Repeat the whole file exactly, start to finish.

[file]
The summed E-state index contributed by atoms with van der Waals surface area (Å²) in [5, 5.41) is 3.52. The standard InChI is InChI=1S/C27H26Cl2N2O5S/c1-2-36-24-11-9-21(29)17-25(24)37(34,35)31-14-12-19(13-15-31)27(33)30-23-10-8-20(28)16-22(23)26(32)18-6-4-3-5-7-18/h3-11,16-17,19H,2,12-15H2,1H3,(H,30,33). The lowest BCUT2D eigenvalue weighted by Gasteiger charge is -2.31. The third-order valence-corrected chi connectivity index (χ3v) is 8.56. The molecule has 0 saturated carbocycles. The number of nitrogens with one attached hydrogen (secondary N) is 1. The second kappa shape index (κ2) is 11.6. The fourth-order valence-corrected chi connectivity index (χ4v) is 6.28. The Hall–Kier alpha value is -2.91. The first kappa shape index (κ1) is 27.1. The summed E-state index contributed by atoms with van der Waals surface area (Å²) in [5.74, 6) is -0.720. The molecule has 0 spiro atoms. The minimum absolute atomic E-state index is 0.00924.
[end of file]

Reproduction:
The summed E-state index contributed by atoms with van der Waals surface area (Å²) in [5, 5.41) is 3.52. The standard InChI is InChI=1S/C27H26Cl2N2O5S/c1-2-36-24-11-9-21(29)17-25(24)37(34,35)31-14-12-19(13-15-31)27(33)30-23-10-8-20(28)16-22(23)26(32)18-6-4-3-5-7-18/h3-11,16-17,19H,2,12-15H2,1H3,(H,30,33). The lowest BCUT2D eigenvalue weighted by Gasteiger charge is -2.31. The third-order valence-corrected chi connectivity index (χ3v) is 8.56. The molecule has 0 saturated carbocycles. The number of nitrogens with one attached hydrogen (secondary N) is 1. The second kappa shape index (κ2) is 11.6. The fourth-order valence-corrected chi connectivity index (χ4v) is 6.28. The Hall–Kier alpha value is -2.91. The first kappa shape index (κ1) is 27.1. The summed E-state index contributed by atoms with van der Waals surface area (Å²) in [5.74, 6) is -0.720. The molecule has 0 spiro atoms. The minimum absolute atomic E-state index is 0.00924.